Obviously, there are no guarantees of "bounce back" years. I hold the position that I am going to worry about what the market does in 1 year, 5 years, or the next 10 years (at my age 15 years for me is becoming an "issue"). I say to myself that this is my long term money and I am not going to touch it until 20xx (come up with your own year depending on your age). You didn't mention your age, but if you are younger than 40 you should welcome 50% decline. If a huge drop happens, "pour the coals" to your investing for the very long run. I am many years past 40, so I hope a 50% decline doesn't happen! Good luck to you!

dbr
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Re: need help with basic investing math

Post by dbr » Sat Sep 06, 2014 10:49 am

Why not just look at a chart like this one and see what actually happens (yes, I know dividends are not in there):

http://finance.yahoo.com/q/bc?s=^GSPC&t ... z=l&q=l&c= expand to max

Some mathematical quibbles aside, your example shows something that can and does happen in the stock market. That is why we call stocks risky.

I would say at least one flaw in your logic is that you hand picked one particular example rather than looking at the whole. You could call this a virtual example of what we call "cherry picking" when it is done with real data. Taken differently it has the flaw of looking at too short a time span or the flaw at looking at an arbitrary period without attending to what happened (or might happen) before and after that time period.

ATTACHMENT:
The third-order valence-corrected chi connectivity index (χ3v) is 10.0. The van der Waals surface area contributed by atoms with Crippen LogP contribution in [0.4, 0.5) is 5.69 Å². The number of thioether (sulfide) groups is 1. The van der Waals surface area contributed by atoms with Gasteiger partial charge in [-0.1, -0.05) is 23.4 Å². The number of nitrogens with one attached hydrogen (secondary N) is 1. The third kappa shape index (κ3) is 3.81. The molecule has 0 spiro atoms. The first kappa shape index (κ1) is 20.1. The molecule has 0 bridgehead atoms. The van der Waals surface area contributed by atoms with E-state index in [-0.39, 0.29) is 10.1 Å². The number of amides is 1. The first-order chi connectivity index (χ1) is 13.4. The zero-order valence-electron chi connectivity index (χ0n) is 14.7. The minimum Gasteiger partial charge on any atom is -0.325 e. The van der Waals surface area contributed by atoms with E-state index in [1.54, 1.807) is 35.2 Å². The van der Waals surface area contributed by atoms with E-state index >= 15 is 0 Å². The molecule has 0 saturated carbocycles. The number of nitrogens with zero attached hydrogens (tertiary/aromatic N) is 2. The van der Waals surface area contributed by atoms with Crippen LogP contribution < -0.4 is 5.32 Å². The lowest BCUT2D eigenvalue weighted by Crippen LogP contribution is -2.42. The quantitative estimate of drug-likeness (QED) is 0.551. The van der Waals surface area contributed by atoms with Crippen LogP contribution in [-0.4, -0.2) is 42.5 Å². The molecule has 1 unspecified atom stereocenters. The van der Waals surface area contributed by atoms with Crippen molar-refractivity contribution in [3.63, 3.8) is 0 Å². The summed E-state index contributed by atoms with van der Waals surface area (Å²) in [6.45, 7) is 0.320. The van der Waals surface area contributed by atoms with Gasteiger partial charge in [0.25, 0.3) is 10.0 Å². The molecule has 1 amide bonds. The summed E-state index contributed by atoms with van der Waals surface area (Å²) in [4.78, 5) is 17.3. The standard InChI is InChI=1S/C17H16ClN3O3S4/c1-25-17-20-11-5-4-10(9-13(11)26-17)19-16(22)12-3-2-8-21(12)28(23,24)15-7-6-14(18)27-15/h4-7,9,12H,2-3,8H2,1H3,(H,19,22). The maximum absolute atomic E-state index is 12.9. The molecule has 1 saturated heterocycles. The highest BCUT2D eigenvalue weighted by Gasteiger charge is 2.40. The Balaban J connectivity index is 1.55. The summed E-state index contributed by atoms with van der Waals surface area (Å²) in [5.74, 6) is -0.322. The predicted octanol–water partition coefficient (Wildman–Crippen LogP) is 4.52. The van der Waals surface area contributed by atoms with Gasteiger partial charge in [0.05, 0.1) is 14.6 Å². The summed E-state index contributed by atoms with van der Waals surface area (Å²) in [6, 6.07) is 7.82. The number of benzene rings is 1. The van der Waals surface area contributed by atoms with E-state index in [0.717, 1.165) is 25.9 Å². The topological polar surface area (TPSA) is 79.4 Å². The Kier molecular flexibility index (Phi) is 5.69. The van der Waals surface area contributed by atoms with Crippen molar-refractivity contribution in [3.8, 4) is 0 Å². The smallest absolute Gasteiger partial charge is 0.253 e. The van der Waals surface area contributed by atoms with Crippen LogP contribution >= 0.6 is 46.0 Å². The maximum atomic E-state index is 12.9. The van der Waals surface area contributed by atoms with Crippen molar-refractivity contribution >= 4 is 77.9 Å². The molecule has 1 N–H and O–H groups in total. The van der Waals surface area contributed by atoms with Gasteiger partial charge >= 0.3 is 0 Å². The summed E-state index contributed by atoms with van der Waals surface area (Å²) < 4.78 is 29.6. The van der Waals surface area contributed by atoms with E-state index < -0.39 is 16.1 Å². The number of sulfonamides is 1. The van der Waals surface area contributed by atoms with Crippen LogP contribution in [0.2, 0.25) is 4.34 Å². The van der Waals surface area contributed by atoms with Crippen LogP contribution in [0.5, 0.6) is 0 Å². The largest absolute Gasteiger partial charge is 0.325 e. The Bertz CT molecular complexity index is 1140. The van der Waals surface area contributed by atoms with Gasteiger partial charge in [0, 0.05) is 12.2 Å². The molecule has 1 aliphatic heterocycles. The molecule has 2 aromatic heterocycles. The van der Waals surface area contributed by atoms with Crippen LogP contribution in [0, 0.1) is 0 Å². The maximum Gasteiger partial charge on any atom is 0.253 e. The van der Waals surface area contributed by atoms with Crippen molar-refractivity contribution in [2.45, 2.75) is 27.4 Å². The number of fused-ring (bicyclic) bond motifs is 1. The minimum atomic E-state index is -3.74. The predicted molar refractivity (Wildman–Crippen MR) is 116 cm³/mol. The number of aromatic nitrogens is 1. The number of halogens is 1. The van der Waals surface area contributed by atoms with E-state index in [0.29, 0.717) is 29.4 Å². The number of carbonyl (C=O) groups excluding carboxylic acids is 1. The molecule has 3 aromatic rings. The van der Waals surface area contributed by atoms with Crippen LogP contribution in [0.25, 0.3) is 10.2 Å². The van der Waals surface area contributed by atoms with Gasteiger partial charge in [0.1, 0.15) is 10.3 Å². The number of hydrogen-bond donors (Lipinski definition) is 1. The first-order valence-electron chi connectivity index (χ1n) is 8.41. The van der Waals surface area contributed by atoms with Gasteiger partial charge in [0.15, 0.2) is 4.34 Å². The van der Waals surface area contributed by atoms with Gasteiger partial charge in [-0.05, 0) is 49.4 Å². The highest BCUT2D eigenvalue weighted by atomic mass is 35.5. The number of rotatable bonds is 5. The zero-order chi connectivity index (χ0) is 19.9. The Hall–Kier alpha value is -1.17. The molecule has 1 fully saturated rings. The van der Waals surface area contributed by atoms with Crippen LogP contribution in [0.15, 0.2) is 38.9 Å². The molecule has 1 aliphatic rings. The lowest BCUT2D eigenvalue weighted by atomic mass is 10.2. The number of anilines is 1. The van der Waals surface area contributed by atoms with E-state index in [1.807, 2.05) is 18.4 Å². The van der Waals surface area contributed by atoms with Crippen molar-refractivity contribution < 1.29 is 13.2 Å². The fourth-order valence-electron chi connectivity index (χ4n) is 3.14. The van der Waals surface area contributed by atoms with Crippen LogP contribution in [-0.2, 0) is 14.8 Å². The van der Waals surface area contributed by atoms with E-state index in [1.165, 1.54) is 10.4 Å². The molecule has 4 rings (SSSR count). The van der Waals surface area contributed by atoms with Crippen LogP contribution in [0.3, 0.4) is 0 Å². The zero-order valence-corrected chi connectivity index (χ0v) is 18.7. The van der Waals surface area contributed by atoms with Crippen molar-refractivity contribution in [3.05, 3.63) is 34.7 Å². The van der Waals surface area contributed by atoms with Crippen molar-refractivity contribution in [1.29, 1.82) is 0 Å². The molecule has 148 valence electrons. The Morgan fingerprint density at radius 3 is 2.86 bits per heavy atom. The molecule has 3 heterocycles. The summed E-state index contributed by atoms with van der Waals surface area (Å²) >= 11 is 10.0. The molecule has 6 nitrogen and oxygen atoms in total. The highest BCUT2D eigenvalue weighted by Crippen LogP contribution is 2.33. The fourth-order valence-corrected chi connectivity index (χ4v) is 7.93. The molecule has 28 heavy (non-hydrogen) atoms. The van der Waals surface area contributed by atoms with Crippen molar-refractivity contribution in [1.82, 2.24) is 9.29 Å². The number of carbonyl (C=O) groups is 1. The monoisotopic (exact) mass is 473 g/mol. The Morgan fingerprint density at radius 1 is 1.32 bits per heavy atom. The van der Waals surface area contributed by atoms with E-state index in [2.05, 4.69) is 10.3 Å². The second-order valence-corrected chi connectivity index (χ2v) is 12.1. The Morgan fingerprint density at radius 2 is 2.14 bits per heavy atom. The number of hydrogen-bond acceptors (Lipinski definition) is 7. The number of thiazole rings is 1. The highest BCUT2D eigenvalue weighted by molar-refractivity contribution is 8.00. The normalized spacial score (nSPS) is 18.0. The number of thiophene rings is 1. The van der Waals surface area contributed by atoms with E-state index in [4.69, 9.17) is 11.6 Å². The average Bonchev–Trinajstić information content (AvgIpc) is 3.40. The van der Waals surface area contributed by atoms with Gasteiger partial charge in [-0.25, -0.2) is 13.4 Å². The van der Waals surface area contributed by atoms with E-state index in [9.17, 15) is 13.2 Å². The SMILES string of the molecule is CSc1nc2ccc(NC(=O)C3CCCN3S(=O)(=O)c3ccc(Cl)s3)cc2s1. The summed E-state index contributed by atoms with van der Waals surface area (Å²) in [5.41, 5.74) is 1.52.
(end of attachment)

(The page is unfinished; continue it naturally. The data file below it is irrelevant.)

However, if you are shocked, it means you do not understand risk in investing in risky investments.

inbox788
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Re: need help with basic investing math

Post by inbox788 » Sat Sep 06, 2014 11:38 am

Yes, a little of everything. Your situation is probably worse than the great recession an even the great depression. Not that worst case scenarios couldn't happen again, but it hasn't happened that often that badly, and we don't expect it to. Just think, if you have cash and cash in the market, how much better you are compared to the average person suffering through such extreme downturns.

Here's some data (sp500 column 2 & 5):
http://pages.stern.nyu.edu/~adamodar/Ne ... retSP.html

The lost decade 2000's: If you invested $142,508.98 in SP500 in 2000, you'd have only $142,344.87 in 2009.
Great Depression recover: Similar dips in 1928, $143.81 invested recovered to $145.38 in 1936 only to dip again and not get back to $139.59 in 1943, so 15 years of stagnation.

Also, hidden in these dip years is that many investor who were able to regularly invest through these downturns wound up doing much better. The effect of DCA if you will. Buying anytime in the in-between years would have been at a lower cost and would lead to gains at the end of the decade. So not truly a lost decade for the typical investor.

Meanwhile, we've had some terrific gains in boom times to more than offset these worst years, and we seem to be in one of them now, with investing $142,344.87 in 2009 worth nearly double today, $255,553.31 in 2013.

So using this data set and my quick analysis:

1) Simple average over 86 years is 11.5%, so on average, yes more than 10%. In 48 out of 86 years it was up 10% or more.
2) In 62 out of 86 years (72%) the market was up. Less than your 83% example.
3) The market hasn't crashed 50% in a year yet. These are the 10 worst years in the data set: